Claire Denis’ Beau Travail; Looking Back at Indie Film; An Iranian Movie Tugs the Heartstrings

Written by Armond White on . Posted in Arts & Film, Posts.

Beau Travail
directed by Claire
Do you ever
wonder about the roots of oppression? Claire Denis has and dramatizes it in
Beau Travail, her adaptation of Herman Melville’s Billy Budd.
But it isn’t the angelic sailor Billy Budd who gets her attention; Denis
concentrates on the Claggert figure Sergeant Galoup–a model of neocolonialist
dislocation and terror. Denis Lavant (acrobatic star of Leos Carax’s first
three films) gives Galoup the embittered appearance of a man whose natural exuberance
has imploded.

Melville memorably described
Claggert as "a nut not to be cracked by the tap of a lady’s fan."
Reworking Melville in a contemporary tone, Denis expands the notion of homosexuality
without villainizing it but using same-sex simplicity to demonstrate the model
of brotherhood and man’s potential inhumanity to man. She also explores
the homoerotic possibilities in her subject: shirtless legionnaires in the sun,
in thigh-hugging fatigues, in casual yet vibrant close-contact drills. Denis’
recent collaborator, cinematographer Agnes Godard, lights these bodies to appreciate
family-of-man, light-to-dark internationalism. Their ethnic diversities are
one with the varied African settings of sunlight, sand, bright blue skies and
deep blue waters. It’s very much a study in natural harmony, then unnatural
(social) tension.

Beau Travail recalls
the meditative, formal style of Denis’ 1989 debut feature Chocolat.
Her more recent films I Can’t Sleep and No Fear No Die (shown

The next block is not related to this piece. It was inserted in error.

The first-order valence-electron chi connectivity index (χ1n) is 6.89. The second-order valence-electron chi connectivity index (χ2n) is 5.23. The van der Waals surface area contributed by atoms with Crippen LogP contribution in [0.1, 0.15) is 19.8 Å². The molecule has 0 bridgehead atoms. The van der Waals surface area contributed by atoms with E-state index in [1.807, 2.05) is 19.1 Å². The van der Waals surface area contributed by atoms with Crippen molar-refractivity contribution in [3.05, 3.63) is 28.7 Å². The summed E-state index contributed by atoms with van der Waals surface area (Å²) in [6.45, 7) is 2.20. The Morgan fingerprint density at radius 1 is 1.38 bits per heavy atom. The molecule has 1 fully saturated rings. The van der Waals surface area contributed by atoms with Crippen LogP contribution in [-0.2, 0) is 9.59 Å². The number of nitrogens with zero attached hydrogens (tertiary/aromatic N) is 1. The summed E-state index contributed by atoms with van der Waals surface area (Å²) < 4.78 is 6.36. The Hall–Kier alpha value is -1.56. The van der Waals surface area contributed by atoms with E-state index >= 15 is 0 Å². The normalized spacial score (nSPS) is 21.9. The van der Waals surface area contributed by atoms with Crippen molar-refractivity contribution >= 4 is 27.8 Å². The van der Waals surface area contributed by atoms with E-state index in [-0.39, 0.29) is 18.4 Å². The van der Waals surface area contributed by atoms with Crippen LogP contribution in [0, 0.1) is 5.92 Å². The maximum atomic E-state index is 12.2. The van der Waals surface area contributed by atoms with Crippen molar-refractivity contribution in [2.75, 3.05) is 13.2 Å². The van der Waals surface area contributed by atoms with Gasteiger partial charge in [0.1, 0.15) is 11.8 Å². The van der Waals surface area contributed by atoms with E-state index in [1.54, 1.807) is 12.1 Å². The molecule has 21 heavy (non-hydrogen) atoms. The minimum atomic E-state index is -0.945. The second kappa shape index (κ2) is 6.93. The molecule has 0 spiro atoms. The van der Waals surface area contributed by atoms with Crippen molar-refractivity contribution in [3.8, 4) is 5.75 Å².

as part of the American Museum of the Moving Image’s recent Denis retrospective)
have a naturalistic urban pulse. But Beau Travail’s Frantz Fanon-meets-Antonioni
rigor is alive with thought. Denis’ political impulses remain a part of
her artistry. Beau Travail (which translates as "good work"
in the sense of the Army recruitment slogans that sucker society’s otherwise
disenfranchised) concerns both Galoup and Sentain as displaced social figures.
(Remember that Camus’ The Stranger was originally published in France
as The Outsider.) Even Bruno Forestier, the major whose manhood they
idealize, comes from the same exploitative system. This trio–showing how
envy inspires retaliatory, fascistic action–makes a psychological portrait
of how oppression and competition are indoctrinated.

I state Denis’ imperative
plainly so that it isn’t lost in appreciation of the film’s visual
beauty and elliptical narrative. (Denis’ stunning vistas are not for travelogue
delectation like Out of Africa or The English Patient.) She practices
her artistry with a purpose. As critic David Sterritt pointed out, Michel Subor,
who first played Forestier in Godard’s long-suppressed 1960 Algerian war
film Le Petit Soldat, now portrays Forestier the patriarchal legionnaire
as sly reference to the history of politicized art films. Denis politicizes